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Know the Pondman of India Ramveer Tanwar, who revived Dasna Pond

Ramveer Tanwar, an engineer and environmentalist, known for his remarkable work in rejuvenating dried and dead ponds from garbage dump yards.

By B. Mohita
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Know about Ramveer Tanwar, the Pondman of India

The Chief Secretary of the Government of Uttar Pradesh, DS Mishra on Saturday tweeted pictures of the newly renovated Dasna pond in the Ghaziabad district of UP. The Dasna pond is yet another success story in the kitty of Ramveer Tanwar, popularly known as the “Pondman of India”. He was also praised for his work by the Prime Minister in one of his “Man Ki Baat” episodes, earlier this year. 

Ramveer Tanwar is an engineer and environmentalist based in Greater Noida. He is known for his remarkable work in rejuvenating dried and dead ponds which have turned into garbage dump yards. Further, he has been declared the Brand Ambassador of the Swachh Bharat Mission, Ghaziabad. He has also been appointed as the district coordinator of the ‘Bhujal-Sena, Noida(Groundwater Force)’ by the Government of Uttar Pradesh. 

Ramveer Tanwar has previously mentioned in one of his TEDx speeches that the village pond used to be his go-to place during childhood. As he grew older he saw more and more ponds in villages falling prey to urbanisation and the resulting encroachments. This pained him and he, along with his fellow classmates started a campaign called the Jal Chaupal or Water Meeting in the Gautam Buddha Nagar of Uttar Pradesh. Through this campaign, they urged people to conserve water and save the ponds around them. He later founded the Say Earth NGO. 

Jal Chaupal 

Jal Chaupal is an initiative to make people aware of the importance of water and various factors related to water scarcity in society. It becomes a ground for discussion on essential subjects like groundwater Water extraction, water pollution, rainwater harvesting, water budgeting, etc. Jal Chaupal has been proven the most important support tool for motivating people to be involved in pond restoration work.  

Exploring the affective forces for motivation, Tanveer says,

“We are trying to build an emotional connection between the villagers and water bodies. It will help them understand the importance of lakes and ponds and take the initiative to save them."

It was in 2015 that work to revive the first pond began. Ramveer and the volunteers removed garbage from the area and planted some trees around it. The idea gained momentum and soon people from other villages started seeking Ramveer’s help. Dozens of lakes and ponds have been revived since then. 

The process

Ramveer Tanwar believes that the most important issue in cleaning water bodies is to prevent further pollution after the water has been cleaned. In order to ensure that the garbage does not make its way to the pond, the team digs out a separate pit with a wooden mesh to collect garbage. A double filtration system is also installed with a filter made of wooden planks and a patch of different grasses. This system ensures that big and smaller pieces of garbage do not enter the pond. The volunteers clean these pits and filters once a week. 

The team has joined hands with fish farmers to raise 10,000 slush-eating fish which can stop fine particles from polluting the water body.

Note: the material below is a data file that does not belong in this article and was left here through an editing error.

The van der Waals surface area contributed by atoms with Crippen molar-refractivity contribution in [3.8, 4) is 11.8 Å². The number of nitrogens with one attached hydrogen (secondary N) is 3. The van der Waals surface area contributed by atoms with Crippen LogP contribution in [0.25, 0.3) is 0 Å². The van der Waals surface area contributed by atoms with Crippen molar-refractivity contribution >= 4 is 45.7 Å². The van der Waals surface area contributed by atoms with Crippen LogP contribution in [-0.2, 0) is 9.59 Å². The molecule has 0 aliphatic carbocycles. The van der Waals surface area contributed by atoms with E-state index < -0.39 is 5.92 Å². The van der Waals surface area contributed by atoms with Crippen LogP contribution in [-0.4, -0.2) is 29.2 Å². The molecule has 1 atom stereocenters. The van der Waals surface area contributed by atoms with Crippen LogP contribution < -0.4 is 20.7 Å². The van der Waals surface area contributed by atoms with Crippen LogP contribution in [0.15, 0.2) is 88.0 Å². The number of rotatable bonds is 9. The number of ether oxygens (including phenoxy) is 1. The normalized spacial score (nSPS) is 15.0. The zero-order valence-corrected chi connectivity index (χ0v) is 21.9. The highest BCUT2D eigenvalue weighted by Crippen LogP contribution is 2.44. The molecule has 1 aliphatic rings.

Stages in revival

While taking note of the slope, depth and water retention capacity of the soil, the following steps are involved in the rejuvenation process:

  1. Meeting with locals, Survey and making a detailed project report
  2. Shifting of pond water, in the case of polluted pond
  3. Removing solid waste, hyacinth and sludge from the basin
  4. Construction of filter and digester chamber
  5. Beautification activity including plantation and boards
  6. Water Quality management
  7. Regular maintenance


Ramveer mentions that the revival of a pond takes anywhere between Rs. 2 to 25 lakhs. In order to make the plan financially sustainable, the team started reaching out to organizations to make use of their Corporate Social Responsibility (CSR) funds. However, the most interesting part about each project is how the team engages local people to take agency of their water bodies and participate in the process of revival.


Ramveer told The New Indian Express that over a period of six years, his team has revived over 38 ponds in Delhi-NCR. In addition, around 80 water bodies across the country, including Karnataka, Delhi, Uttar Pradesh, Madhya Pradesh and Haryana.

People from the Nain Kheri village in Saharanpur district where Ramveer has revived a native pond told Scroll about the monumental impact it has had on their lives.  These ponds had been a site for socio-cultural activities ever since they were children and were turning into dump yards in front of their eyes. However, their revival now enables fellow villagers to enjoy clean water. Biodiversity near the ponds has seen an upswing. Birds have started visiting again, and childhood memories have come alive. 

The Scroll also reported how Tanwar’s work in Gautam Buddha Nagar and the adjacent Delhi National Capital Region has had a larger impact too. Lake and pond conservation efforts have not only helped in recharging groundwater and creating awareness about water crisis and conservation. At the same time, his success stories have also brought the spotlight on conserving the Surajpur natural wetland, near his village Dadha. The wetland has even started witnessing the arrival of migratory birds. Forest officials have also taken note of his efforts and are actively saving the wetland from construction encroachments. 

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